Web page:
We’re doing letter C activities at our house, and I like to include a set of themed math with each letter. For letter C, we’re learning about coins. While I don’t teach my preschoolers how to figure out the value of coins, I do want my kids to be familiar with them and start to learn their names.
I created this fun and simple game to teach the names of coins. It works well for older preschoolers, kindergartners, and kids in first grade.
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You will need
- a game board (get it in the download at the end of this post)
- playing cards (also in the download)
- coins (we used a whole sleeve each of quarters, nickels, dimes, and pennies — but you won’t need quite that much)
- a die
- playing pieces
Teach the names of coins with this fun game!
How to play
1. Give each player 5 quarters, 5 dimes, 5 nickels, and 5 pennies. Have your child count out the coins for each player if he’s up for it.
2. Take turns rolling the die and moving around the gameboard.
- If you land on a coin, you get ONE of that coin from the bowl of coins.
- If you land on a colored space, draw a card from the pile.
These are the cards. Depending on what you draw, you will either buy something and pay out of your own coins into the coin bowl, or get coins from the bowl as a gift.
If you do not have enough coins to pay for something, just pay what you are able to (if it calls for five pennies and you only have three, just pay three).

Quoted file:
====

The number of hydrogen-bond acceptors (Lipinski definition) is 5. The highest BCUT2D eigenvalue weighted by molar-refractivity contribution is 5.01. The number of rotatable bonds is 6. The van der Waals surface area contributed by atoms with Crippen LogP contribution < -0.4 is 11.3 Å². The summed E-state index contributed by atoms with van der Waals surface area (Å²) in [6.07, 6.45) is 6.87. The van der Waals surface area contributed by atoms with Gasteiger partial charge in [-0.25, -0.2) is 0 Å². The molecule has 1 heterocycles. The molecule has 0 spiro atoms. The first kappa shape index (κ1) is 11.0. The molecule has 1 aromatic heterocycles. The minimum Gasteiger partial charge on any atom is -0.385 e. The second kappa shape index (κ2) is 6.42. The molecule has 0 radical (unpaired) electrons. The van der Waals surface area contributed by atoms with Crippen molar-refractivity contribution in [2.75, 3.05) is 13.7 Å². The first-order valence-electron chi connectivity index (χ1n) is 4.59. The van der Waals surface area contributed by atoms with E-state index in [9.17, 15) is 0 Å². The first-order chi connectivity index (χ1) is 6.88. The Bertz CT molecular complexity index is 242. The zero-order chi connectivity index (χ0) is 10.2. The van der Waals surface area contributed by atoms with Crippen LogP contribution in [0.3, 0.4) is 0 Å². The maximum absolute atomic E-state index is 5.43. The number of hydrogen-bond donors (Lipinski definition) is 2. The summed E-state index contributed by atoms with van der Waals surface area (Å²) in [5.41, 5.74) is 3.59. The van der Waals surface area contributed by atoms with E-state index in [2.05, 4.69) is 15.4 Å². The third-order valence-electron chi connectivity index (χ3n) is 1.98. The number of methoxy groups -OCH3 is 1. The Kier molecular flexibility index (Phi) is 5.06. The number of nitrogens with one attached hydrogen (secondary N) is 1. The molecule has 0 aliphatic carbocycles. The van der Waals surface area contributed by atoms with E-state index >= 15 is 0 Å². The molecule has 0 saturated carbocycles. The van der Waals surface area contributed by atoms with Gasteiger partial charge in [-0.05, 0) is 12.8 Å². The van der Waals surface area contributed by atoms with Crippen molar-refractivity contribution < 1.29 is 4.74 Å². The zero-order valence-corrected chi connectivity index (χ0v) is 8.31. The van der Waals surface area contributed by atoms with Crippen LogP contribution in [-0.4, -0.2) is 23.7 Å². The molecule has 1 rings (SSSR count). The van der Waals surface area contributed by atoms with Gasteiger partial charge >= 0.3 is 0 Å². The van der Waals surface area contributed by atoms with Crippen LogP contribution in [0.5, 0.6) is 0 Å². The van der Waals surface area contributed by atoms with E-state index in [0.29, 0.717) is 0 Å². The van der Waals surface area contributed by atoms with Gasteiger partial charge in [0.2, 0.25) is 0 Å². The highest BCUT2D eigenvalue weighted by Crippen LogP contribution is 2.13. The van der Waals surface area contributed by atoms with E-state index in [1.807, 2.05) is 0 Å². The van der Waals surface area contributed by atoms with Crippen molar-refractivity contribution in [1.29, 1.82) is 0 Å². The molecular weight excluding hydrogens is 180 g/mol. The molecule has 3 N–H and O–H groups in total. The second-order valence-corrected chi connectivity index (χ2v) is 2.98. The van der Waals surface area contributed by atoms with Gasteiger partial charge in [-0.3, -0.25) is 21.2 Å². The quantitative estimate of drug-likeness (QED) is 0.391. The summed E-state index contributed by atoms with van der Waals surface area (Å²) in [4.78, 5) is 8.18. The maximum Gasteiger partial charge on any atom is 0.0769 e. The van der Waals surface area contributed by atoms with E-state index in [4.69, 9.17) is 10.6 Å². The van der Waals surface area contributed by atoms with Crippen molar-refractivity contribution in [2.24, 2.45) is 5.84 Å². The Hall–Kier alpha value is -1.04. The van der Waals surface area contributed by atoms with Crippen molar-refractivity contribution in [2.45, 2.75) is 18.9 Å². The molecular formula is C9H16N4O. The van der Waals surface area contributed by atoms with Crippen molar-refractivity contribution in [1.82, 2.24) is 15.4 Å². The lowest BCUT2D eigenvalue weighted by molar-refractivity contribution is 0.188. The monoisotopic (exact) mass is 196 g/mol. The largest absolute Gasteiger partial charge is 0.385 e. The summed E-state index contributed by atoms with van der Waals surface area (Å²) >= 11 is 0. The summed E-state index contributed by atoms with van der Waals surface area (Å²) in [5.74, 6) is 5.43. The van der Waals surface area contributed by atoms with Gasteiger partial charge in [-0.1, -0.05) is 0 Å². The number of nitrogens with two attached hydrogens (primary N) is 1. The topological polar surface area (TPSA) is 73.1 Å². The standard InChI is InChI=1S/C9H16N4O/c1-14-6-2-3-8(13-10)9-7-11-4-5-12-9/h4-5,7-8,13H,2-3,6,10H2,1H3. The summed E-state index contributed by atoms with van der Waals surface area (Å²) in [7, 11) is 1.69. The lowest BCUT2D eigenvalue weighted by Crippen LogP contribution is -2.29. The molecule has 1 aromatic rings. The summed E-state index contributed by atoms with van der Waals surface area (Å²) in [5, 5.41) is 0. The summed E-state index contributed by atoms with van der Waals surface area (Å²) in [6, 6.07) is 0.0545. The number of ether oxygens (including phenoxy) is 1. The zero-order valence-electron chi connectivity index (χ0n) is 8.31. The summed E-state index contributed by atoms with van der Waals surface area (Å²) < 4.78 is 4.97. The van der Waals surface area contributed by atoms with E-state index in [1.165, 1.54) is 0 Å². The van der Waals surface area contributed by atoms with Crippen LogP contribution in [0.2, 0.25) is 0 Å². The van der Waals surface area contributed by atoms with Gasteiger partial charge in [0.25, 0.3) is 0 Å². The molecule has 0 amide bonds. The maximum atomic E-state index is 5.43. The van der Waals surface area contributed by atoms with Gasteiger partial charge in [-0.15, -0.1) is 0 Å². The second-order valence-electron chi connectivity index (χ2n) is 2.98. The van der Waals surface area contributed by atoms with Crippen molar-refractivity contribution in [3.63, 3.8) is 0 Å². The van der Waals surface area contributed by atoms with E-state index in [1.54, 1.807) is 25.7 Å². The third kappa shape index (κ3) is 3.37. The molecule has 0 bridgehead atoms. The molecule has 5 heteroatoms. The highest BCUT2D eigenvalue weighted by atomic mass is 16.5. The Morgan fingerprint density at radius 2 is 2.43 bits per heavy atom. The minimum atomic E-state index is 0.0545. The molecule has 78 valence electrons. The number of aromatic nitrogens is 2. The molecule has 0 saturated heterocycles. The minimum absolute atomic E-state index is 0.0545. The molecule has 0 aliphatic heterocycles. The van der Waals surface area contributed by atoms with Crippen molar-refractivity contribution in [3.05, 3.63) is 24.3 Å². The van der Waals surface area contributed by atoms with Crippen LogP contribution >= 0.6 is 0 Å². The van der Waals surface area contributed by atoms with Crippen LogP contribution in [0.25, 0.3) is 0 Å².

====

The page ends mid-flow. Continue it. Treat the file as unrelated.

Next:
3. Keep playing until all players have reached the piggy bank.
4. At the end of the game, each player counts up his coins. Whoever has the most coins, wins. If you’d like, add up the value of the coins to determine the winner. This will be something a grown up will have to do unless older children are playing the game.
This game was a HUGE hit with my daughter, who is just finishing first grade. She wanted to play it countless times throughout the day. Even though she knows the names of coins pretty well, this gave her additional practice. At the end of the game, she enjoyed finding the value of her winnings with my help.
When she played with her brother, who has not yet started kindergarten, they added up the number of coins to determine the winner.